Gallions Primary School teach their entire curriculum through the arts, to fantastic results. Co-heads Paul Jackson and Emma McCarthy discuss how

Educational psychologist Alan McLean summarises his model for understanding how teachers can motivate their students

The idea that it is possible to raise attainment by teaching according to individual learners’ styles is a popular one, but is it grounded in strong research evidence? Elaine Hall reports

Steve Paget explains how logovisual thinking (LVT) can stimulate higher-order thinking

The contribution of students as researchers (STARS) to students’ learning and to school development can have numerous benefits. David Lucas and Dr Margaret Wood recount their experience at Deptford Green secondary school

In his continuing series on gifted thinkers, Charles Dietz looks at the work of Robert Sternberg and how he has influenced the teaching of gifted pupils

Howard Gardner will forever be associated with his theory of multiple intelligences. Charles Dietz discovers that the Hobbs professor in cognition and education at the Harvard Graduate School of Education has a lot more to say on the nature of giftedness.

Marianne Clarkson looks at the life and work of Maria Montessori.

Sara Bubb of the Institute of Education in London discusses the implications of research into adult learning for their professional development.

Does Gardner’s concept of multiple intelligences (MI) help or hinder us in our quest to identify G&T students?

Listening is the ability to attend to sounds across a range of stimuli. Pupils with listening and attention difficulties have one of two problems…

Visual comprehension is the ability to listen to information that has been given orally, then remember it, understand it and use the information across a range of tasks. These activities can help develop skills in this area, and can be incorporated into lessons for the benefit of all pupils.

Visual perception is the ability to recognise, interpret and organise visual images. The activities listed here will help develop visual perception skills and can be incorporated into lessons to benefit all pupils.

Visual discrimination is the ability to recognise similarities and differences between visual images. The activities listed here can help develop visual discrimination skills and can be used in lessons to benefit all children.

Phonological awareness is the ability to be aware of sounds within words and to be able to break down words into syllables and into phonemes. The activities listed here can help develop phonological awareness and can be used in lessons for the benefit of all children.

Auditory discrimination is the ability to detect similarities and differences when listening to sounds. The activities listed here can be used to strengthen auditory discrimination skills and can be incorporated into a lesson to benefit all children.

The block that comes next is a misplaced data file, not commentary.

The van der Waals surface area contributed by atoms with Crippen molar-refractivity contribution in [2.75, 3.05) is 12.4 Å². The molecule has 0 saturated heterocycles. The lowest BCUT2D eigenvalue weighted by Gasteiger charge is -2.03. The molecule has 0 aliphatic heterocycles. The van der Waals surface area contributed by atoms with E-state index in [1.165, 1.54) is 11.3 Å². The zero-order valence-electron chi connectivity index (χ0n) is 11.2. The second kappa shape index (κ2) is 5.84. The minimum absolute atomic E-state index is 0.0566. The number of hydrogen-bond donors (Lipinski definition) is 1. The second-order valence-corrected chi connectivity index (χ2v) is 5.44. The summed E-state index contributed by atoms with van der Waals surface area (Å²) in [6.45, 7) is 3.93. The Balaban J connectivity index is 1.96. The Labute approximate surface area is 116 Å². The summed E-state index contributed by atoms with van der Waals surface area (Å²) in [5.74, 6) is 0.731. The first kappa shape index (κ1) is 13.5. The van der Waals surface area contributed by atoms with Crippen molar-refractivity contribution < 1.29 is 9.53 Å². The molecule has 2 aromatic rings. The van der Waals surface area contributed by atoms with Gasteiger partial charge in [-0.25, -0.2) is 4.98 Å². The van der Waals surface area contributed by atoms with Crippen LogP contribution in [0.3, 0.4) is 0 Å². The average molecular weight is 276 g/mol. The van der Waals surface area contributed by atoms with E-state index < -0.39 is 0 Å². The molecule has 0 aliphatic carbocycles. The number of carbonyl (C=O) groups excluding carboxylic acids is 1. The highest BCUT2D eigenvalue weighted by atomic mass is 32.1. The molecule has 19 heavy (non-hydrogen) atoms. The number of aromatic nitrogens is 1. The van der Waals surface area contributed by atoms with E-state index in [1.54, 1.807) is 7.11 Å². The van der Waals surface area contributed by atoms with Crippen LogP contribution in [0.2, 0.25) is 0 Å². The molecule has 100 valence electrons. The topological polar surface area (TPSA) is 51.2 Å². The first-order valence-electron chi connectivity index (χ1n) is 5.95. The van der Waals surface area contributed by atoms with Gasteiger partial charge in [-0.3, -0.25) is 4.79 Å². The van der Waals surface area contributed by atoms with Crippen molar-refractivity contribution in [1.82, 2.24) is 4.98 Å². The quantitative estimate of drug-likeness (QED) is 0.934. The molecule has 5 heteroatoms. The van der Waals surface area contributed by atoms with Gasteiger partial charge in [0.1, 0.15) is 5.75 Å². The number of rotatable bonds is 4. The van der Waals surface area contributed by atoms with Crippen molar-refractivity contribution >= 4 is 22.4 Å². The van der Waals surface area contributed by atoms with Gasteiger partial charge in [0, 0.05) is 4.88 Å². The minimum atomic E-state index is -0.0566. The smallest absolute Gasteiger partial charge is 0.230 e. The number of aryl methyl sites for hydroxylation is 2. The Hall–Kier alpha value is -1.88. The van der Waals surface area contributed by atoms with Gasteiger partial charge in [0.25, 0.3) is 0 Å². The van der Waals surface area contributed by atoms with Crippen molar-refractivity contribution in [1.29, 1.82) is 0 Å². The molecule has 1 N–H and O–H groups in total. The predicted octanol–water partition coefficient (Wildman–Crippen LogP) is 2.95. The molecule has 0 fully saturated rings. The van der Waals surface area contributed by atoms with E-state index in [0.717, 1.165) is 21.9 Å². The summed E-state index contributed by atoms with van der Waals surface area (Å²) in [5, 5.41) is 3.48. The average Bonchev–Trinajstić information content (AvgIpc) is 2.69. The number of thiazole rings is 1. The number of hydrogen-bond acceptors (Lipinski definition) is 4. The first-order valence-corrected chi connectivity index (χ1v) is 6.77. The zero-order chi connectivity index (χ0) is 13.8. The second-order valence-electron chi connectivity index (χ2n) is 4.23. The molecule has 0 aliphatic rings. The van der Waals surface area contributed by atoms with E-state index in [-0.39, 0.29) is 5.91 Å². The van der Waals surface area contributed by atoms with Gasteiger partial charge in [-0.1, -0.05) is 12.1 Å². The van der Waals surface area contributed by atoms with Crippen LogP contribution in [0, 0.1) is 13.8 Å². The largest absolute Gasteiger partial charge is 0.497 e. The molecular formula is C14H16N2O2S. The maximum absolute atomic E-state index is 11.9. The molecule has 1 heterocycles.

IQ (Intelligence Quotient) has long been the standard by which we have judged people. Although technically we only use it to judge a person’s ‘intelligence’, their IQ score tends to carry a lot of other potential judgement, prejudice and discrimination along with it.

In the article What a Great Memory! in Issue 7 of TEX, Mark Fletcher wrote about brain-friendly strategies for helping students to ‘encode’ information and so transfer it from short to long-term memory. One of the key factors in this process is the neurological connection between memory and the visual systems of the brain, with more than thirty brain areas involved in ‘seeing’, for example. This second article elaborates on the brain/learning justification for using Visualisation techniques with a class, and the basics of how to get started.

Andy Bowman reflects upon some of the learning preferences he has observed in his class, and discusses the steps he and his colleagues have taken to begin to support these

Have you ever wished for an educational ‘reset’ button? A way to restore a student’s self-esteem and change a teachers viewpoint? A way back to the stage when everyone was hopeful and everything was possible? A Superlearners Day is no magic button, but it may be the next best thing.

Bill Lucas explores the phrase ‘accelerated learning,’ and its associated curious, if well-meaning, misconceptions

Julie Bennett suggests three different techniques that you can use to motivate learners and add further dimensions to your teaching

Dr Steve Rayner (School of Education, University of Birmingham) explores recent criticisms of the use of learning styles in education, arguing that they are, when used in well-considered ways, an essential feature of personalised learning.

Are you a SENCO looking for practical tips, in-depth knowledge, or inspiration? Take a look at these book lists and reviews.

The title of this book combines two of the biggest ‘buzz terms’ emerging in the field of mainstream education during the last decade. Each resonates with a distinctive snap, crackle and pop when referred to by academics, school practitioners and parent groups.

AL has become something of a catch-all phrase these days, synonymous with brain-based or mind-friendly learning. Susan Norman goes beyond the buzz-word to bring you the facts